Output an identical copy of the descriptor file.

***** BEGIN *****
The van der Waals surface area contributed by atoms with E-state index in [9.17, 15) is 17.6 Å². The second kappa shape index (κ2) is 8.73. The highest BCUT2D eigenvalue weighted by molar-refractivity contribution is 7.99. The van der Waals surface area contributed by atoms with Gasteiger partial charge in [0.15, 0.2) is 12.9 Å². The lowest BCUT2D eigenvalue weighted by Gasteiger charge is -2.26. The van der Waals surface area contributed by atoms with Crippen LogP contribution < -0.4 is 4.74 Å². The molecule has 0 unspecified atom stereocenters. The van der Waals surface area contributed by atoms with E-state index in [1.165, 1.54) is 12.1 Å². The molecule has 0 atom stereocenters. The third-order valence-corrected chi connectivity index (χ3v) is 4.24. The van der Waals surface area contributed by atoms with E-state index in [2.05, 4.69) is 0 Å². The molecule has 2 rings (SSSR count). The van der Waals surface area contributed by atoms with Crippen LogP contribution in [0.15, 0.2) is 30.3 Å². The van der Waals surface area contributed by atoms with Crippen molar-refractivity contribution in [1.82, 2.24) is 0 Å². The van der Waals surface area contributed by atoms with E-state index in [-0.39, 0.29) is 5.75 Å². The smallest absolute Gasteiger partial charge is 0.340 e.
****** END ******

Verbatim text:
The van der Waals surface area contributed by atoms with E-state index in [9.17, 15) is 17.6 Å². The second kappa shape index (κ2) is 8.73. The highest BCUT2D eigenvalue weighted by molar-refractivity contribution is 7.99. The van der Waals surface area contributed by atoms with Gasteiger partial charge in [0.15, 0.2) is 12.9 Å². The lowest BCUT2D eigenvalue weighted by Gasteiger charge is -2.26. The van der Waals surface area contributed by atoms with Crippen LogP contribution < -0.4 is 4.74 Å². The molecule has 0 unspecified atom stereocenters. The van der Waals surface area contributed by atoms with E-state index in [1.165, 1.54) is 12.1 Å². The molecule has 0 atom stereocenters. The third-order valence-corrected chi connectivity index (χ3v) is 4.24. The van der Waals surface area contributed by atoms with E-state index in [2.05, 4.69) is 0 Å². The molecule has 2 rings (SSSR count). The van der Waals surface area contributed by atoms with Crippen LogP contribution in [0.15, 0.2) is 30.3 Å². The van der Waals surface area contributed by atoms with Crippen molar-refractivity contribution in [1.82, 2.24) is 0 Å². The van der Waals surface area contributed by atoms with E-state index in [-0.39, 0.29) is 5.75 Å². The smallest absolute Gasteiger partial charge is 0.340 e.